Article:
Cetaceans, pinnipeds and other animals (southern North Sea only)
Sula , Volume 4 - Issue 3 p. 118- 120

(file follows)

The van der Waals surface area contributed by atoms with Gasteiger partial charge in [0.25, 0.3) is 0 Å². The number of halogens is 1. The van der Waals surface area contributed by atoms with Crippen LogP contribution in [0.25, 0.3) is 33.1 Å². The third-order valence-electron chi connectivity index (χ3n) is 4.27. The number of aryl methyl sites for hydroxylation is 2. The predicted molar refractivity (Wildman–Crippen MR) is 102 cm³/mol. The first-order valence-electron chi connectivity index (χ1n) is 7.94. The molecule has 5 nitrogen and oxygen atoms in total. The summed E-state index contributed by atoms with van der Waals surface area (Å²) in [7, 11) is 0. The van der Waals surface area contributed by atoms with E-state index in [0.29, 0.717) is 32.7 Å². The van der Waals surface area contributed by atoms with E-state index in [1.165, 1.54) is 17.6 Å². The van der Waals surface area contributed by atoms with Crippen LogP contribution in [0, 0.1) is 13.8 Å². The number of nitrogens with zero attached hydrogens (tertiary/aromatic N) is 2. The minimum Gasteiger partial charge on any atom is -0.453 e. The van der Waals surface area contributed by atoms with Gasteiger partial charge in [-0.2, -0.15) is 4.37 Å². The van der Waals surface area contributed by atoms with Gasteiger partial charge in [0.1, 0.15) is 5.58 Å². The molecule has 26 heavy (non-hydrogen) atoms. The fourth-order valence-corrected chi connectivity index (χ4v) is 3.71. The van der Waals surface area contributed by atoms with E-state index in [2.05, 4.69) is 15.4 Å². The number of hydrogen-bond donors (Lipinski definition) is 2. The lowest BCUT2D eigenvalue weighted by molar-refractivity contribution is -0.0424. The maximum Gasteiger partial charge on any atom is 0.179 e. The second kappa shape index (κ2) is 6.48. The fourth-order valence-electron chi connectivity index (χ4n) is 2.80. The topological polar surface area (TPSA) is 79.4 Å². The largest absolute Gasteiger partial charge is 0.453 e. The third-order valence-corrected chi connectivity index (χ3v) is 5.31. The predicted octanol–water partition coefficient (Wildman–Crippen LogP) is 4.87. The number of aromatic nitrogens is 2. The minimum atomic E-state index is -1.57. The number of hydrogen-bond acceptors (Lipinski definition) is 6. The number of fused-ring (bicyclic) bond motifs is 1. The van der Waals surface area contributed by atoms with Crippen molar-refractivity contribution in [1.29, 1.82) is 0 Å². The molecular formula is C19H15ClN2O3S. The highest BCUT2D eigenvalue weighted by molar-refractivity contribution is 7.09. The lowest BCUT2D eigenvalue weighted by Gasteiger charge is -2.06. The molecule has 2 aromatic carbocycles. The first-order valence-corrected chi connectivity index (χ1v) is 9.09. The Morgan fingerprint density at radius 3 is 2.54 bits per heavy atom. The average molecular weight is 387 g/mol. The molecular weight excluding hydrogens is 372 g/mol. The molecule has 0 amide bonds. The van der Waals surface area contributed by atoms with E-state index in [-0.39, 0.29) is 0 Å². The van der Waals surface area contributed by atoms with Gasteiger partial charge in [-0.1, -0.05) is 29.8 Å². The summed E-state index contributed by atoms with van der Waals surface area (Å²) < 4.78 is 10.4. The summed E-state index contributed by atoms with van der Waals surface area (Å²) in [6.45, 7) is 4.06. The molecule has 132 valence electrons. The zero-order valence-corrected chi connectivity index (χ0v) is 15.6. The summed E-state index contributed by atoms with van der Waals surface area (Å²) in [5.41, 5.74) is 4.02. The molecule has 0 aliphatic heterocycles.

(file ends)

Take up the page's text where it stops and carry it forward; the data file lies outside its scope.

Summer 1990 was remarkable in many respects. Again it was a hot summer, again it followed a mild winter. Several most unusual sightings and strandings this spring and summer may have been related to the unusual environmental conditions. The Independent reported on at least 8 dead Sperm Whales Physeter macrocephalus on western Scottish beaches early summer (2 June 1990, RY). We recall Sperm Whale strandings in Denmark (2 alive, Fanø) and the Netherlands (1 corpse, Terschelling) early April. The review of sightings, now following, includes all reported cetaceans from March through August, since the record was rather incomplete in Sula’s last issue. In recent years, Harbour Porpoises Phocoena phocoena are seen every winter along the Dutch coast during seawatching. The last two specimens spotted from coastal sites this winter and spring were seen at Camperduin (Noord-Holland, NH) on 23th and 24th March (LS, NH) and at Egmond aan Zee (NH) on 6th April (2; RS, WS). Summer records were always very rare, however. A pod of 6 Porpoises seen heading S at Camperduin on 6 July 1990 was therefore quite exceptional (NH). Offshore sightings include two solitary specimens on 28th March, north of the Wadden Sea islands (MFL, TP; MV Holland). Harbour Porpoises were also seen twice on a trip NW of Vlieland on 9 (3) and 10 April (1) (MFL; MV Aurelia). Three (solitary) Porpoises were spotted from MV Tridens II, 25th and 26th April, in the German Bight. A crossing on board MV Waterproef (formerly Plancius) on 10 May 1990 produced several small groups of Harbour Porpoises in the Indifatigable Banks area, totalling 32 specimens, in flat calm conditions (BC). Herd sizes were 1, 3, 4, 4, and (unusually large) 20. On board MV Tridens II, late August, 2 Harbour Popoises were spotted in the Central North Sea (north of 57°N), while 18 Porpoises were observed in the German Bight (54°44’N, 7°E; MFL, MHL), operating in small pods of 2-3 individuals. All sightings south of 56° N are mapped in figure 1.
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